Jerrold Kessel: Fallout from Israeli strike
JERUSALEM (CNN) -- Israel fired rockets Tuesday at a vehicle in Gaza City carrying one of the most widely known political figures of Hamas -- a departure from past operations that have targeted the militant group's military leaders.
Hamas leader Abdel Aziz Rantissi was wounded and two others killed in the Israeli helicopter strike, Palestinian sources said.
CNN's Jerrold Kessel discussed the implications for the Mideast peace process with CNN Anchor Carol Costello.
KESSEL: Abdel Aziz Rantissi [is] now undergoing surgery at Gaza's Shifa Hospital, but he's reported to be in stable condition, the public face ... of Hamas, very much a spokesman and very much a leader of the militant Islamic group.
Its political wing certainly was targeted by the Israeli helicopter gunships, who fired at least five, perhaps as many seven, missiles at Mr. Rantissi's car in a busy area of Gaza City [on Tuesday] morning.
The car was struck, but he had managed to escape after the first missile hit the car apparently. Three of his bodyguards and his son were with him in the car.
Now, as the Palestinians continue to absorb the message delivered here by Israel, the political ramifications and the fallout from this attack continue to reverberate all around the area.
Mr. Rantissi was known as a hard-liner in Hamas. He had stood up for the continuation of attacks on Israel and against the Palestinian Authority's prime minister, Mahmoud Abbas, who was seen by Mr. Rantissi and many in Hamas as too conciliatory.
But now this has placed Mr. Abbas, and his attempts to get a cease-fire in the attacks on Israel, in a very difficult situation.
And we've had a very strong response from a member of Mr. Abbas' Cabinet.
Yasser Abed Rabbo, a leading Cabinet minister in the Palestinian Authority, said: "This is an attack against the 'road map' [peace process]. This is an attack against the efforts of George Bush.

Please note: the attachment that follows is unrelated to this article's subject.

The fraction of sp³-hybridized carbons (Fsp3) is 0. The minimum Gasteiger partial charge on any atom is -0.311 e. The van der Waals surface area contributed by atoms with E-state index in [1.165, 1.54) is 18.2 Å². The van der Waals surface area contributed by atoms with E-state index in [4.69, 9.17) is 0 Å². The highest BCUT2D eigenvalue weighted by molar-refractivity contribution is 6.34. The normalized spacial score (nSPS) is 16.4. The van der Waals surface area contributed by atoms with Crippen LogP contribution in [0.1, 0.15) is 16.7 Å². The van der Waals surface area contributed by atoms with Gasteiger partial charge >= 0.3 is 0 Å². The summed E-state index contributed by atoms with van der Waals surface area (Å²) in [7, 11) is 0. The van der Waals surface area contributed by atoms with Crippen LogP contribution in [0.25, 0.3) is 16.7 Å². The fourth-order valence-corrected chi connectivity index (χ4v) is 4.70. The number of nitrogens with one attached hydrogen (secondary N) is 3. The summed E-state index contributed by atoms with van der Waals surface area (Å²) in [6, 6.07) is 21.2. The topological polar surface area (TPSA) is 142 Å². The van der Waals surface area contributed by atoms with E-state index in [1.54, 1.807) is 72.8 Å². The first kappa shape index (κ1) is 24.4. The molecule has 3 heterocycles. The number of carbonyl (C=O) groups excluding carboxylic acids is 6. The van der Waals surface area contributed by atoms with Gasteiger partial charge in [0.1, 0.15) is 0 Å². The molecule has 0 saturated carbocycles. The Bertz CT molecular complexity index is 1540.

"This is an attack that aims to destroy the efforts that are being made by the Palestinian government in order to start a Palestinian national dialogue and to reach an agreement with different Palestinian factions concerning a truce and ending violence."
We understand that members of Mr. Abbas' bureau have been in touch with officials in Washington to urge the United States to intervene right away, to condemn this attack, which the Palestinian Authority is condemning outrightly as an act of terror and a very damaging move for the peace prospects.
And it will be interesting to see how Washington responds to this, because only on the weekend U.S. officials were describing Hamas as a terror organization again and saying it is an enemy of peace.
Will they make a distinction, the United States, of the fact that this is, you could say, a political leader or not a member of Hamas' military wing, whom the Israelis have targeted?
[This is] a very delicate moment for this newly launched peace initiative.
COSTELLO: And, Jerrold, it seems like the cycle of violence will continue. A senior Hamas official has already come out and vowed severe punishment to Israel because of this. Isn't that right?
KESSEL: Absolutely. Just within the last hour we heard from Hamas officials vowing that Israel will not go unpunished.
But clearly, Hamas had not really given up its attacks on Israel even before this -- since the summit last week, that launching of the peace initiative. On Sunday, there was an attack in the West Bank town -- the disputed West Bank town of Hebron, the divided town, where an Israeli was killed before the two militants were killed. And down in Gaza, Hamas was one of three militant organizations that carried out an attack on an Israeli military post. ... Four Israeli soldiers were killed there.
Hamas has said -- even after the Palestinian prime minister had said he was committed to getting an end to the armed struggle -- Hamas had said no, it was bound to continue the struggle against Israel, including the attacks.
Now this puts the ball back in Mr. Abbas' court and perhaps also in the court of the U.S. administration.